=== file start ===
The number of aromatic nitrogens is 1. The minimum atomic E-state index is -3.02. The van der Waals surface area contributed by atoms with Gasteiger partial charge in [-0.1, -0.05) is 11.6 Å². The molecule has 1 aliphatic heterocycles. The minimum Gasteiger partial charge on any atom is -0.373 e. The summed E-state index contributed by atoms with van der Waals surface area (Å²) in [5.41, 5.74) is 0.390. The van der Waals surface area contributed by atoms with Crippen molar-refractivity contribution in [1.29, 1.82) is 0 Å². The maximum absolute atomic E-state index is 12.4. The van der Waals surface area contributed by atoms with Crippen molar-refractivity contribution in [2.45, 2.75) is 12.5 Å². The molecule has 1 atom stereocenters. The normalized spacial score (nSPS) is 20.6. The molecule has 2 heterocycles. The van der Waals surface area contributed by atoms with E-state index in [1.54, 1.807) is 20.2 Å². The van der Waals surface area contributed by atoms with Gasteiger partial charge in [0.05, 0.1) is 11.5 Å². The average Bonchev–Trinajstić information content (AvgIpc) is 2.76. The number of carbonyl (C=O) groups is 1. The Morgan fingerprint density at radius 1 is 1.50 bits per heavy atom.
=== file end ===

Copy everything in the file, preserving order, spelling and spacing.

The number of aromatic nitrogens is 1. The minimum atomic E-state index is -3.02. The van der Waals surface area contributed by atoms with Gasteiger partial charge in [-0.1, -0.05) is 11.6 Å². The molecule has 1 aliphatic heterocycles. The minimum Gasteiger partial charge on any atom is -0.373 e. The summed E-state index contributed by atoms with van der Waals surface area (Å²) in [5.41, 5.74) is 0.390. The van der Waals surface area contributed by atoms with Crippen molar-refractivity contribution in [1.29, 1.82) is 0 Å². The maximum absolute atomic E-state index is 12.4. The van der Waals surface area contributed by atoms with Crippen molar-refractivity contribution in [2.45, 2.75) is 12.5 Å². The molecule has 1 atom stereocenters. The normalized spacial score (nSPS) is 20.6. The molecule has 2 heterocycles. The van der Waals surface area contributed by atoms with E-state index in [1.54, 1.807) is 20.2 Å². The van der Waals surface area contributed by atoms with Gasteiger partial charge in [0.05, 0.1) is 11.5 Å². The average Bonchev–Trinajstić information content (AvgIpc) is 2.76. The number of carbonyl (C=O) groups is 1. The Morgan fingerprint density at radius 1 is 1.50 bits per heavy atom.